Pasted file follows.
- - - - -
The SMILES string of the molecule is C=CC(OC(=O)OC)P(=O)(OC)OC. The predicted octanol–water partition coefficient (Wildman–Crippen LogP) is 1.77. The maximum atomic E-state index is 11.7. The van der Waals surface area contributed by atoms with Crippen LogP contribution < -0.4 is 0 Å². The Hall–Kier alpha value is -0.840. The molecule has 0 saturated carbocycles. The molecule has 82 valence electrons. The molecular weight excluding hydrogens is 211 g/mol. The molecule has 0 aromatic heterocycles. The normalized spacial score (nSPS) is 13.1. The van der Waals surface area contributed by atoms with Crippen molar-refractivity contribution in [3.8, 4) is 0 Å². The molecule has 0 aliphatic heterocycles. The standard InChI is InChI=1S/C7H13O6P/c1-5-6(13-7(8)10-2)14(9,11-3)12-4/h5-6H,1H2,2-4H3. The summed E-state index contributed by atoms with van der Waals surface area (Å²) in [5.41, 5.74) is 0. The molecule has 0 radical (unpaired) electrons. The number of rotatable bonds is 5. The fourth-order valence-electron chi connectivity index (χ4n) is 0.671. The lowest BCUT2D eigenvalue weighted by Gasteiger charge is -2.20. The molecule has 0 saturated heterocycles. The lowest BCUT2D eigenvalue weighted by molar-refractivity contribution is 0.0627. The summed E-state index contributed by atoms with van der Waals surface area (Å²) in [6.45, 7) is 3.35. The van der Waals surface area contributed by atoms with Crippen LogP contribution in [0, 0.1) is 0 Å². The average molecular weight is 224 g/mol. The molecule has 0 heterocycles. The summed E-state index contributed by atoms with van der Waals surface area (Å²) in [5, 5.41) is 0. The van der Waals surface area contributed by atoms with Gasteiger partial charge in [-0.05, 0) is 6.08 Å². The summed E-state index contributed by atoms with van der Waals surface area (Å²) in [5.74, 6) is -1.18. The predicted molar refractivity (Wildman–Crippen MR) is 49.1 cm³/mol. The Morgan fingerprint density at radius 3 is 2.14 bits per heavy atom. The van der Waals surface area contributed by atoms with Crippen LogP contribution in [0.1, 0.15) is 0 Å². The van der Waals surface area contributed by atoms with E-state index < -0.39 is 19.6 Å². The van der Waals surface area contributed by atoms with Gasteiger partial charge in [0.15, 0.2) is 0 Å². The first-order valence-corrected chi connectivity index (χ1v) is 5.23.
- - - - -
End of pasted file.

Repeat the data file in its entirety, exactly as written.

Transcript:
The SMILES string of the molecule is C=CC(OC(=O)OC)P(=O)(OC)OC. The predicted octanol–water partition coefficient (Wildman–Crippen LogP) is 1.77. The maximum atomic E-state index is 11.7. The van der Waals surface area contributed by atoms with Crippen LogP contribution < -0.4 is 0 Å². The Hall–Kier alpha value is -0.840. The molecule has 0 saturated carbocycles. The molecule has 82 valence electrons. The molecular weight excluding hydrogens is 211 g/mol. The molecule has 0 aromatic heterocycles. The normalized spacial score (nSPS) is 13.1. The van der Waals surface area contributed by atoms with Crippen molar-refractivity contribution in [3.8, 4) is 0 Å². The molecule has 0 aliphatic heterocycles. The standard InChI is InChI=1S/C7H13O6P/c1-5-6(13-7(8)10-2)14(9,11-3)12-4/h5-6H,1H2,2-4H3. The summed E-state index contributed by atoms with van der Waals surface area (Å²) in [5.41, 5.74) is 0. The molecule has 0 radical (unpaired) electrons. The number of rotatable bonds is 5. The fourth-order valence-electron chi connectivity index (χ4n) is 0.671. The lowest BCUT2D eigenvalue weighted by Gasteiger charge is -2.20. The molecule has 0 saturated heterocycles. The lowest BCUT2D eigenvalue weighted by molar-refractivity contribution is 0.0627. The summed E-state index contributed by atoms with van der Waals surface area (Å²) in [6.45, 7) is 3.35. The van der Waals surface area contributed by atoms with Crippen LogP contribution in [0, 0.1) is 0 Å². The average molecular weight is 224 g/mol. The molecule has 0 heterocycles. The summed E-state index contributed by atoms with van der Waals surface area (Å²) in [5, 5.41) is 0. The van der Waals surface area contributed by atoms with Gasteiger partial charge in [-0.05, 0) is 6.08 Å². The summed E-state index contributed by atoms with van der Waals surface area (Å²) in [5.74, 6) is -1.18. The predicted molar refractivity (Wildman–Crippen MR) is 49.1 cm³/mol. The Morgan fingerprint density at radius 3 is 2.14 bits per heavy atom. The van der Waals surface area contributed by atoms with Crippen LogP contribution in [0.1, 0.15) is 0 Å². The van der Waals surface area contributed by atoms with E-state index < -0.39 is 19.6 Å². The van der Waals surface area contributed by atoms with Gasteiger partial charge in [0.15, 0.2) is 0 Å². The first-order valence-corrected chi connectivity index (χ1v) is 5.23.